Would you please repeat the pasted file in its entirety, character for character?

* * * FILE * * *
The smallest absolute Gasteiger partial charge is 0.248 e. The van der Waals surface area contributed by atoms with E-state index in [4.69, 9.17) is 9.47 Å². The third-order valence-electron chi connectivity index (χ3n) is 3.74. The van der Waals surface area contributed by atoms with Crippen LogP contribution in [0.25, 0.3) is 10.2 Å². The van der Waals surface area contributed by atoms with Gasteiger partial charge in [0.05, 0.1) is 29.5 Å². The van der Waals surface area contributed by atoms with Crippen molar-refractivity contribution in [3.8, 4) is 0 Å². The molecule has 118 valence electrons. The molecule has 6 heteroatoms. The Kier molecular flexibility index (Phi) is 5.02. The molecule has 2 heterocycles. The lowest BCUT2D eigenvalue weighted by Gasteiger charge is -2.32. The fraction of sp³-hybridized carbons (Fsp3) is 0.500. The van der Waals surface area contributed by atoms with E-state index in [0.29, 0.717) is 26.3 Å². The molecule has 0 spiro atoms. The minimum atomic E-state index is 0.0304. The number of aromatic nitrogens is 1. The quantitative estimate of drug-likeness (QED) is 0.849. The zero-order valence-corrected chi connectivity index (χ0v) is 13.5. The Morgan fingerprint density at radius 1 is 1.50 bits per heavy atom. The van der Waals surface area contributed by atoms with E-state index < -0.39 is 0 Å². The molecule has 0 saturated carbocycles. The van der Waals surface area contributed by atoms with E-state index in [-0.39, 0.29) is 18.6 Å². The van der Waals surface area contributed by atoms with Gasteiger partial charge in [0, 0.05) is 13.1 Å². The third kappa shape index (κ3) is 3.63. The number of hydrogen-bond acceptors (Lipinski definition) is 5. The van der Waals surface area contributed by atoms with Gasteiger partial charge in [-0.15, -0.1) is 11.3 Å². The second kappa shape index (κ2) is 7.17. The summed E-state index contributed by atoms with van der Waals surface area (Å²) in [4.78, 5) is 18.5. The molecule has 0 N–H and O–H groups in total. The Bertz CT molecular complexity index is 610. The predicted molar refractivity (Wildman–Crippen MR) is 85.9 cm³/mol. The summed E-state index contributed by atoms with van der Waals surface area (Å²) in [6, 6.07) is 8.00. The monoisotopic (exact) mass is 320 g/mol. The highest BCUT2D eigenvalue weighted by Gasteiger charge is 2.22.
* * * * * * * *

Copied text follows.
The smallest absolute Gasteiger partial charge is 0.248 e. The van der Waals surface area contributed by atoms with E-state index in [4.69, 9.17) is 9.47 Å². The third-order valence-electron chi connectivity index (χ3n) is 3.74. The van der Waals surface area contributed by atoms with Crippen LogP contribution in [0.25, 0.3) is 10.2 Å². The van der Waals surface area contributed by atoms with Gasteiger partial charge in [0.05, 0.1) is 29.5 Å². The van der Waals surface area contributed by atoms with Crippen molar-refractivity contribution in [3.8, 4) is 0 Å². The molecule has 118 valence electrons. The molecule has 6 heteroatoms. The Kier molecular flexibility index (Phi) is 5.02. The molecule has 2 heterocycles. The lowest BCUT2D eigenvalue weighted by Gasteiger charge is -2.32. The fraction of sp³-hybridized carbons (Fsp3) is 0.500. The van der Waals surface area contributed by atoms with E-state index in [0.29, 0.717) is 26.3 Å². The molecule has 0 spiro atoms. The minimum atomic E-state index is 0.0304. The number of aromatic nitrogens is 1. The quantitative estimate of drug-likeness (QED) is 0.849. The zero-order valence-corrected chi connectivity index (χ0v) is 13.5. The Morgan fingerprint density at radius 1 is 1.50 bits per heavy atom. The van der Waals surface area contributed by atoms with E-state index < -0.39 is 0 Å². The molecule has 0 saturated carbocycles. The van der Waals surface area contributed by atoms with E-state index in [-0.39, 0.29) is 18.6 Å². The van der Waals surface area contributed by atoms with Gasteiger partial charge in [0, 0.05) is 13.1 Å². The third kappa shape index (κ3) is 3.63. The number of hydrogen-bond acceptors (Lipinski definition) is 5. The van der Waals surface area contributed by atoms with Gasteiger partial charge in [-0.15, -0.1) is 11.3 Å². The second kappa shape index (κ2) is 7.17. The summed E-state index contributed by atoms with van der Waals surface area (Å²) in [4.78, 5) is 18.5. The molecule has 0 N–H and O–H groups in total. The Bertz CT molecular complexity index is 610. The predicted molar refractivity (Wildman–Crippen MR) is 85.9 cm³/mol. The summed E-state index contributed by atoms with van der Waals surface area (Å²) in [6, 6.07) is 8.00. The monoisotopic (exact) mass is 320 g/mol. The highest BCUT2D eigenvalue weighted by Gasteiger charge is 2.22.